Advisers to elected officials usually are not subject to the provisions of FOIA. Although the executive office of the president is an agency under FOIA, neither the White House office which includes the President and his/her aides, nor the office of the President is subject to FOIA. Therefore, a presidential adviser is not subject to FOIA because s/he is neither a cabinet member nor a member of the executive office of the President[ix]. But an Attorney General even if s/he is advising the President is subject to FOIA. This is due to the fact that s/he is an official of the Justice Department which is an agency subject to FOIA. Even though the Office of Science and technology advises the President, it is subject to FOIA because it is a separate administrative unit under federal control. A local advisory committee that screens potential judicial nominees is not required to disclose its records under a state act.
A government corporation like The Federal Home Loan Mortgage Corporation is an “agency” for the purposes of the Freedom of Information Act[x]. Government corporations or government controlled private entities are subject to FOIA if they are under substantial government control. Certain public benefit corporations or authorities are also considered agencies under state acts.
A public hospital is considered an agency for the purpose of state acts[xi]. The requirements for a hospital to be qualified as an agency are that it has to be public hospital rendering public service to the local people and supported by public taxation. A hospital is not subject to FOIA if no governmental entity has any control over the operation of the hospital.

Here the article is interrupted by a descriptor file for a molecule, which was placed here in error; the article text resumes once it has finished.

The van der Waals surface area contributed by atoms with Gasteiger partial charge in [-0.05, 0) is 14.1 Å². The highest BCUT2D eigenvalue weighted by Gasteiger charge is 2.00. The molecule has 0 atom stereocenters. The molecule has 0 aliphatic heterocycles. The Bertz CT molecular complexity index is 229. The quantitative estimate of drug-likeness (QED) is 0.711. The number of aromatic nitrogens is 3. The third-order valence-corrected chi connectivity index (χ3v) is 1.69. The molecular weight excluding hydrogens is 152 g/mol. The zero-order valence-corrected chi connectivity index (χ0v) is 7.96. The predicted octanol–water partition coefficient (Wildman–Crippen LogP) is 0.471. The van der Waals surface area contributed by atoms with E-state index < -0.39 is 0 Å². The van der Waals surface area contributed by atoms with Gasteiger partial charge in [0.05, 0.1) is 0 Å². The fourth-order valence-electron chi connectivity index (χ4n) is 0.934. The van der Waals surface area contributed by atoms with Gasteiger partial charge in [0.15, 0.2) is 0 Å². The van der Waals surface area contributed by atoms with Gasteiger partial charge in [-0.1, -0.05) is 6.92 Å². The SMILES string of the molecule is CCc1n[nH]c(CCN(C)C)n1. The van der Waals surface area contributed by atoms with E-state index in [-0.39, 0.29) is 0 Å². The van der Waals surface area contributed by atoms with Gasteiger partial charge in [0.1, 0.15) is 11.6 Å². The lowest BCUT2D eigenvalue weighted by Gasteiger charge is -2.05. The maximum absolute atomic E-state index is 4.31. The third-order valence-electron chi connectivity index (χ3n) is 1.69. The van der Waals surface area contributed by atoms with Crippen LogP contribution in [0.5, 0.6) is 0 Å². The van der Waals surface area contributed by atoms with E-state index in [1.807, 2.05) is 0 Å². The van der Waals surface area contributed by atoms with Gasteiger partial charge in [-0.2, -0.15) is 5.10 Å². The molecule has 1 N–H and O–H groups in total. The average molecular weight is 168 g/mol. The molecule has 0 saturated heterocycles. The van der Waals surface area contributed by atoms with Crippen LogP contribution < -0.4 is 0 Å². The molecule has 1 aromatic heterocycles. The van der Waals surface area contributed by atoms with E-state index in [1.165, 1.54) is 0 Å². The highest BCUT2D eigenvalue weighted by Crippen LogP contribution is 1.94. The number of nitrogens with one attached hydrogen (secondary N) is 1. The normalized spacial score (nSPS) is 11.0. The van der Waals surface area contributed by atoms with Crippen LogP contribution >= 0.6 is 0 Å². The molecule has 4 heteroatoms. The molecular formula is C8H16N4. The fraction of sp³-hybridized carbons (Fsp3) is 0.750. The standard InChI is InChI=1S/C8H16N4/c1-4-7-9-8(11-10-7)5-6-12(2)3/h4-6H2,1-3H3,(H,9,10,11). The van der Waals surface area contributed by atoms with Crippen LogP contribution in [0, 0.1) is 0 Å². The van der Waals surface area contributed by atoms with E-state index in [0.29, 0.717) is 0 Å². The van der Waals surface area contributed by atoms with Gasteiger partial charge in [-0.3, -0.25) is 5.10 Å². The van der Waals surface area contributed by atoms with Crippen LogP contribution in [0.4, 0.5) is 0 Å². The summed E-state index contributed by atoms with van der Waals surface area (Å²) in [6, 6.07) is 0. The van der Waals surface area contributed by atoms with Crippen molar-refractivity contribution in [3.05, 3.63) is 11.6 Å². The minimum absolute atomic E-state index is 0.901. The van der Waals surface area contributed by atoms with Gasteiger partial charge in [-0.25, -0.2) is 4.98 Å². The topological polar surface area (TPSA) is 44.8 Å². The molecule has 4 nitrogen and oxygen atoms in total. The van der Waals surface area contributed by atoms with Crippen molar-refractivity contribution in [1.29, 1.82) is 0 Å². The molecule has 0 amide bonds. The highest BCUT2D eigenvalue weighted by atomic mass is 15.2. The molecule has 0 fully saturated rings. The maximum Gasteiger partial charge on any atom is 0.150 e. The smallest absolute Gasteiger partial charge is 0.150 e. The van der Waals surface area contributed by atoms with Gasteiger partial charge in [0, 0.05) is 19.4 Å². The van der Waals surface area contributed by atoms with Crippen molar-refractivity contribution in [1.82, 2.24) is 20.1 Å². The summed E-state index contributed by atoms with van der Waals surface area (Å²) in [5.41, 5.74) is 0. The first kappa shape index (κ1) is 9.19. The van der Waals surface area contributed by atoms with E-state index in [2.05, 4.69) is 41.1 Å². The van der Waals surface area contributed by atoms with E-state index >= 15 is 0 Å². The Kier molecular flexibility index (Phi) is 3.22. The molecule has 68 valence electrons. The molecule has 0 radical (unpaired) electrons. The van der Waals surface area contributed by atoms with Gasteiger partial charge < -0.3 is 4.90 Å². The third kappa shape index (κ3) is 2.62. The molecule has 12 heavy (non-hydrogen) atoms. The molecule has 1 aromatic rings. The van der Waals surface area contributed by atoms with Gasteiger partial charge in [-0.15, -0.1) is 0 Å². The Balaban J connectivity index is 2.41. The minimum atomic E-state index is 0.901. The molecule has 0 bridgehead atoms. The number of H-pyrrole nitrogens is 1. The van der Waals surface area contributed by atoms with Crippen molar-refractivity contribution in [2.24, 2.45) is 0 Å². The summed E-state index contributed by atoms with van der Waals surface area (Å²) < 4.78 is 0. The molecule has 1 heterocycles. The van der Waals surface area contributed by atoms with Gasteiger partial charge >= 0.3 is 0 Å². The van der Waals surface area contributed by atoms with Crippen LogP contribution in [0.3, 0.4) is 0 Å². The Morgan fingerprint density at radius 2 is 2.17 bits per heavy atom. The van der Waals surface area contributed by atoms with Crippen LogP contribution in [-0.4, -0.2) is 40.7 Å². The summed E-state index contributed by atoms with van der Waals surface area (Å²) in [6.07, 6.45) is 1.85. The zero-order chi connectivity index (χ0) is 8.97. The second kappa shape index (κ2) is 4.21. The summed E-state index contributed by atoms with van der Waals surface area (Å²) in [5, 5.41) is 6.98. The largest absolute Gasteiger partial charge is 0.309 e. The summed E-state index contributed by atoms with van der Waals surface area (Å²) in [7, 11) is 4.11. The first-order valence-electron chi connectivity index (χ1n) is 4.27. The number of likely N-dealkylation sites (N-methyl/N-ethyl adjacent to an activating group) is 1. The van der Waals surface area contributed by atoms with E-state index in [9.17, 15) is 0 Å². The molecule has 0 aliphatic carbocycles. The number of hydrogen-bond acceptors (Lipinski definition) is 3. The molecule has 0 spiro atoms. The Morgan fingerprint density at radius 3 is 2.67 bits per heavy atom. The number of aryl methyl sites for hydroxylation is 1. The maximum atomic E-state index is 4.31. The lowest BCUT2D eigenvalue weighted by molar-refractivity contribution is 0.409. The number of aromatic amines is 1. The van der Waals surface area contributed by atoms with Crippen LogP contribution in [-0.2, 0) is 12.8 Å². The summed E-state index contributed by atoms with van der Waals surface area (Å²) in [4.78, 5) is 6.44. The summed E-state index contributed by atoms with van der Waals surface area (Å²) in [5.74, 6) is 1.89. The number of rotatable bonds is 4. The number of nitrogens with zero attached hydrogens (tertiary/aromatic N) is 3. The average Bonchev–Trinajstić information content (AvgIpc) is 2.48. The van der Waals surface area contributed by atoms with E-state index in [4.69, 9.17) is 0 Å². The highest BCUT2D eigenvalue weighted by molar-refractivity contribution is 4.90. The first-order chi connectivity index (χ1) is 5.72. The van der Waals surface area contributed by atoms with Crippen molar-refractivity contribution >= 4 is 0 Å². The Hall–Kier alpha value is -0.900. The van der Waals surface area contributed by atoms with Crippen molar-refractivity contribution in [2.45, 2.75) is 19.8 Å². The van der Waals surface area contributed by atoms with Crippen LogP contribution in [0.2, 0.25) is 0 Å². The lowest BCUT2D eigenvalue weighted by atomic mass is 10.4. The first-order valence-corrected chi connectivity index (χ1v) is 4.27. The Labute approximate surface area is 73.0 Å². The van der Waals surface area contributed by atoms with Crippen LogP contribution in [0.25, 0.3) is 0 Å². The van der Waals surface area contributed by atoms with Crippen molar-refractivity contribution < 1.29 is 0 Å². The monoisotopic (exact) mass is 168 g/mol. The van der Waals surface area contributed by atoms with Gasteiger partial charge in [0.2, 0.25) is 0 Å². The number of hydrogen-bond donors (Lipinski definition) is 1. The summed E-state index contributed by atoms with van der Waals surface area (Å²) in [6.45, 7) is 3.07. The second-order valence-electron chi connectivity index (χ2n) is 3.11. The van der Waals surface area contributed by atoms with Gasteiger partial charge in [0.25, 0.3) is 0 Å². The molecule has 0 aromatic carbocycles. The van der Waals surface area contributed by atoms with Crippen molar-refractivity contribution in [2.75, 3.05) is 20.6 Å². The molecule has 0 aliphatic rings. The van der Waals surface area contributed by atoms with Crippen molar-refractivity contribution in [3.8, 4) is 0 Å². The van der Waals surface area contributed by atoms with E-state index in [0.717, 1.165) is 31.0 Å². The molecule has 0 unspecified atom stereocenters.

Public school or university boards constitute an agency under state laws with regard to disclosure of public records. The boards of trustees of community colleges may be considered public agencies pursuant to a statute which declares in substance that such organization performs an essential governmental function. Usually a state university is considered an agency for the purpose of a public records disclosure statute.
Generally, court records are not subject to the federal FOIA and to state acts[xii]. But in certain states an exception to this rule exists. Where a state legislature has not laid out rules with regard to the type of court records that are available to public under the applicable state law, the rules of a court will preside.
The federal FOIA exempts federal courts from disclosing their records and they are not liable to disclose confidentiality orders issued in an action in which a federal agency is a party. But certain state statutes require courts to disclose certain court records to public. The probation department as an arm of the U.S. district court is exempt from disclosure of its records[xiii].
[i] 5 U.S.C.A. § 552(f)(1).
[ii] United States v. Murdock, 548 F.2d 599 (5th Cir. Ala. 1977).
[iii] 5 U.S.C.A. § 551(1).
[iv] Rocap v. Indiek, 539 F.2d 174, 1976 U.S. App. LEXIS 8451.
[v] Martinson v. Violent Drug Traffickers Project, 1996 U.S. Dist. LEXIS 10738.
[vi] Mamarella v. County of Westchester, 898 F. Supp. 236, 1995 U.S. Dist. LEXIS 13995.
[vii] Irwin Memorial Blood Bank of San Francisco Medical Soc. v. American Nat’l Red Cross, 640 F.2d 1051, 1981 U.S. App. LEXIS 18868.
[viii] Dow Jones & Co. v. DOJ, 908 F.2d 1006, 1990 U.S. App. LEXIS 12205.
[ix] Kissinger v. Reporters Comm. for Freedom of Press, 445 U.S. 136 (U.S. 1980).
[x] Rocap v. Indiek, 539 F.2d 174, 1976 U.S. App. LEXIS 8451.
[xi] St. Michael’s Convalescent Hospital v. California, 643 F.2d 1369, 1981 U.S. App. LEXIS 13698.
[xii] United States v. Chandler, 220 F. Supp. 2d 165, 2002 U.S. Dist. LEXIS 17633.